Berringer Dies in Plane Crash

From Staff and Wire Reports

Brook Berringer, the backup quarterback who led Nebraska to a national championship two years ago but was almost a forgotten player last season, died Thursday when the small plane he was piloting crashed shortly after takeoff in an alfalfa field in Raymond, Neb.

Tobey Lake, the 32-year-old brother of Berringer’s girlfriend, was also killed in the crash, said the plane’s owner, Harry Barr of Lincoln. Barr said Berringer flew the two-seater, a 50-year-old Piper Cub, about twice a month, including earlier this week.

Berringer, 22, had received his pilot’s license at 18 and often said he wanted to become a commercial pilot, though he hoped to be selected in this weekend’s NFL draft and to pursue a career in professional football.

The plane began to shake after taking off from the grass airstrip and struggled to a height of about 250 feet before trying to turn around, Lancaster County Sheriff Terry Wagner said. Strong winds then slammed it to the ground, where it burst into flames.


“We could tell it was going slow,” said Jim Jeffers, a pilot who lives about a mile from the crash site, 11 miles northwest of Lincoln. “After takeoff, when the wing dropped, I knew it was going to hit the ground.”

Said Barr: “It was just a little airplane that he would fly around locally in. He would never get more than three or four miles from the airstrip.”

Berringer had been scheduled to speak Thursday night at a Fellowship of Christian Athletes banquet in Lincoln, where players and fans hugged one another when they learned of the crash.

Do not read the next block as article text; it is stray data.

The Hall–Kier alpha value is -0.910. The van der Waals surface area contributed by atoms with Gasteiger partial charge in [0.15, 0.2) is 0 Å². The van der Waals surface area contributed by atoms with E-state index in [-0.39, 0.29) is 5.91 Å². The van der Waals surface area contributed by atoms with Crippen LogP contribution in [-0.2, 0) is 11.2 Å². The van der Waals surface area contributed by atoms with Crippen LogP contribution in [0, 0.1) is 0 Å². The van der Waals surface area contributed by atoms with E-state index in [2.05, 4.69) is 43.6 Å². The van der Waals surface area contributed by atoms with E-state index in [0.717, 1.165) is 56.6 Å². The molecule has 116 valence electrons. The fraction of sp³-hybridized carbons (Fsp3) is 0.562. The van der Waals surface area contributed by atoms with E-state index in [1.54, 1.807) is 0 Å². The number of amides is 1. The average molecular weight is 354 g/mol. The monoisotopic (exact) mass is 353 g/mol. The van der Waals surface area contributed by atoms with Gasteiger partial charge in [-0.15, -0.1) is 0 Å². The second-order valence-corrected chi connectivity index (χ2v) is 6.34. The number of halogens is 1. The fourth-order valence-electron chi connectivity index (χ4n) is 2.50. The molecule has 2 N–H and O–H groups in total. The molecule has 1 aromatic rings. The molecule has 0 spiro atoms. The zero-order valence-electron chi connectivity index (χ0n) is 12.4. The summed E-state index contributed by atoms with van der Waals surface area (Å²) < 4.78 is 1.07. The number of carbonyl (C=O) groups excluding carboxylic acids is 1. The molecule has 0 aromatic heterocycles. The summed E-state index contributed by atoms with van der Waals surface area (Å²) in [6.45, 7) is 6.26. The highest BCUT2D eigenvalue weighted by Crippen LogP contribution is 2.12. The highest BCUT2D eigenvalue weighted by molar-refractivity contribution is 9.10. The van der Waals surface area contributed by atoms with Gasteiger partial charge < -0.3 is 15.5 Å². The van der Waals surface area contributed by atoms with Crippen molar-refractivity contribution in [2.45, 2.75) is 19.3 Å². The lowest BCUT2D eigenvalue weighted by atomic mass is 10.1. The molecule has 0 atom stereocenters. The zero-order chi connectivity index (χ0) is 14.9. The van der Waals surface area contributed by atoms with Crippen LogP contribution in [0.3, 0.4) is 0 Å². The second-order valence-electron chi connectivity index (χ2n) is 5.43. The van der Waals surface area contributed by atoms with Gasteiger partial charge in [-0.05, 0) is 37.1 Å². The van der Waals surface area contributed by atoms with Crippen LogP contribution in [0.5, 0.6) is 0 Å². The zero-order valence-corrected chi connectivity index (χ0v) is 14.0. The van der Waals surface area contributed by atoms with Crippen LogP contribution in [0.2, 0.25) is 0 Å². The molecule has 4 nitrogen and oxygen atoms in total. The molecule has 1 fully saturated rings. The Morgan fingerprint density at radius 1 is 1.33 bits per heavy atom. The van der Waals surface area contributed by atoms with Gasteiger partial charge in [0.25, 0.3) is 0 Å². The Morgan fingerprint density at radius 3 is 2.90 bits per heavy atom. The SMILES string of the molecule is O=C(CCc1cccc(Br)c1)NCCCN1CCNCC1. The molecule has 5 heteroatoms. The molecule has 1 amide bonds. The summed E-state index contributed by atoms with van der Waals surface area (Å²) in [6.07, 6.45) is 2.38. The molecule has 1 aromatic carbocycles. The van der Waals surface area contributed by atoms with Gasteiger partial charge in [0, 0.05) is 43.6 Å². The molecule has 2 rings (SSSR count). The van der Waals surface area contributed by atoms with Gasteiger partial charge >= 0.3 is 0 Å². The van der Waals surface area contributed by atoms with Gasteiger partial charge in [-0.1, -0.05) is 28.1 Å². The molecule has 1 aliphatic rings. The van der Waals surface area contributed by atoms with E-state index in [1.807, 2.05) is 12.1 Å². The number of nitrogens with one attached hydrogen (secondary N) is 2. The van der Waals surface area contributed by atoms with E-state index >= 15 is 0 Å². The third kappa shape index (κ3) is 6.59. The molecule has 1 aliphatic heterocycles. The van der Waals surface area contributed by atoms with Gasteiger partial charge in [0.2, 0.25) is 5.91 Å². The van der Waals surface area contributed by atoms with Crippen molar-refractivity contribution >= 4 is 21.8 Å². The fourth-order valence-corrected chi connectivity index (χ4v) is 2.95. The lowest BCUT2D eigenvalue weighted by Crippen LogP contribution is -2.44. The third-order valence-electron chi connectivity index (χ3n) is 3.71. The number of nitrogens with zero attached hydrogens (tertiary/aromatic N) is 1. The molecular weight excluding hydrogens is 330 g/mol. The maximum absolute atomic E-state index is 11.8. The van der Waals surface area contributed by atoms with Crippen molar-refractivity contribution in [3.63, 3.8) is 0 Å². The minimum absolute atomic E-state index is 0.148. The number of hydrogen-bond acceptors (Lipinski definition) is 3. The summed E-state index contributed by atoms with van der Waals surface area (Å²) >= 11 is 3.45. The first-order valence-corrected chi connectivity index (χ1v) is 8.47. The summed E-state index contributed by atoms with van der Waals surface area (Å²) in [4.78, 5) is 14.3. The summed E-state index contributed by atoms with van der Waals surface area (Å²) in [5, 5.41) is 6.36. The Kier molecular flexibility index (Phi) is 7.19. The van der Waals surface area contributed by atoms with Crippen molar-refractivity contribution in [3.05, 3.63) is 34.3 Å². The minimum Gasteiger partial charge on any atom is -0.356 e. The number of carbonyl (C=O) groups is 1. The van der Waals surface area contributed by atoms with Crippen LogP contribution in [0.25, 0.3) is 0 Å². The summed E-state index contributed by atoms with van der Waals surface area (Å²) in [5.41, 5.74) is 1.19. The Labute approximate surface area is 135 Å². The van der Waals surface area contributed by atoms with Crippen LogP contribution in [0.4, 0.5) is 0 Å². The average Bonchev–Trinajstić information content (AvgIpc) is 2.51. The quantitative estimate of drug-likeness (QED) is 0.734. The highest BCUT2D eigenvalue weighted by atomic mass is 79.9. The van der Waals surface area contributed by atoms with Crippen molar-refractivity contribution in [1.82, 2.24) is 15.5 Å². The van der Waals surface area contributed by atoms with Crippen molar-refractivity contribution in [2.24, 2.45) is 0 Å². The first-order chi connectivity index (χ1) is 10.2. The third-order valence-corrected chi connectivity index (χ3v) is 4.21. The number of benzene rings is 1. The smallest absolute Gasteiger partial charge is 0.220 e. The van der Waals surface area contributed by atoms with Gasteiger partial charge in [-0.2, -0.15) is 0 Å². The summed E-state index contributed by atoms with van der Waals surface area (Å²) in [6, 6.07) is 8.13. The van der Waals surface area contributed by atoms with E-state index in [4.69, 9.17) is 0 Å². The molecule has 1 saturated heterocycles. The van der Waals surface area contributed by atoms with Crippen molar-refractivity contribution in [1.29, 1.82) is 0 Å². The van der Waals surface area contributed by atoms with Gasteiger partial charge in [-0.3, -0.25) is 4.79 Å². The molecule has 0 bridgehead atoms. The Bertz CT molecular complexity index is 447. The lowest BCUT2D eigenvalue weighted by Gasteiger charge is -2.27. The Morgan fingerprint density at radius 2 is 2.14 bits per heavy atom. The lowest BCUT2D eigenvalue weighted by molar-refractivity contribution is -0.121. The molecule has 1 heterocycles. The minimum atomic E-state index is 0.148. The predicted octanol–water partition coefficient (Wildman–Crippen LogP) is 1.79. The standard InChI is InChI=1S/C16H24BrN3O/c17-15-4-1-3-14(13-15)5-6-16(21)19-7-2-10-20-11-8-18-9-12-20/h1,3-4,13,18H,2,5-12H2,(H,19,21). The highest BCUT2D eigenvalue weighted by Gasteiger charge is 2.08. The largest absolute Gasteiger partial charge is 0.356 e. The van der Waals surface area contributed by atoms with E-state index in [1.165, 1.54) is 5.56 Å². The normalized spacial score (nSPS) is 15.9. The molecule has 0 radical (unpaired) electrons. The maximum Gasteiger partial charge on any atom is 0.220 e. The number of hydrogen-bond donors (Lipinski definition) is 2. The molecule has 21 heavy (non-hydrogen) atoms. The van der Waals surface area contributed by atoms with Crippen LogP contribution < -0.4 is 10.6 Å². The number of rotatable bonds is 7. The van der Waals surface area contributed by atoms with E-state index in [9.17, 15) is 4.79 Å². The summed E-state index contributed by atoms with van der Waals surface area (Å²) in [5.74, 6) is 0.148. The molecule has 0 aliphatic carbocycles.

Nebraska Coach Tom Osborne told the banquet audience: “I know he would want it to be done in the spirit with which it was intended to honor God. Brook honored God. Brook enjoyed life to the fullest.”


Berringer became a role model for understudies everywhere in the 1994 season, when he was called on in the fifth game to replace quarterback Tommie Frazier, who was sidelined because of blood clots in his leg.

Berringer played against Wyoming in his first start despite a partially collapsed lung, displaying a toughness that would be one of his trademarks. He played the rest of the season in a flak jacket.

Berringer faced doubters every week and eventually quieted them. He engineered a 24-7 victory over Colorado that essentially assured Nebraska the Big Eight title by completing nine of his first 12 passes. Even then, Colorado Coach Bill McCartney said that Berringer needed to pass more to his wide receivers.

In the next game, a 45-17 victory over Kansas, his 267 passing yards were the most by a Cornhusker quarterback since 1978.

“I’m done proving myself,” he said then. “Our game plan was formed around what Bill McCartney said last week. We had to get the ball to the split ends . . . to prove ourselves. That’s what we did.”

He led the Cornhuskers to seven consecutive victories before the Orange Bowl game against Miami. In that game, Frazier split time with Berringer and rallied the Cornhuskers to a 24-17 victory for the national championship.

Berringer completed 94 of 151 passes for 1,295 yards and 10 touchdowns that season.

Those numbers and his willingness to play while hurt impressed NFL scouts. One scouting report listed him as the 11th-ranked quarterback in the draft.


But in 1995, Frazier was back and Berringer was a backup again. He played sparingly in Nebraska’s second consecutive national championship season.

In the Fiesta Bowl, Berringer carried one time for one yard late in the fourth quarter and scored the Cornhuskers’ final touchdown in a 62-24 victory over Florida.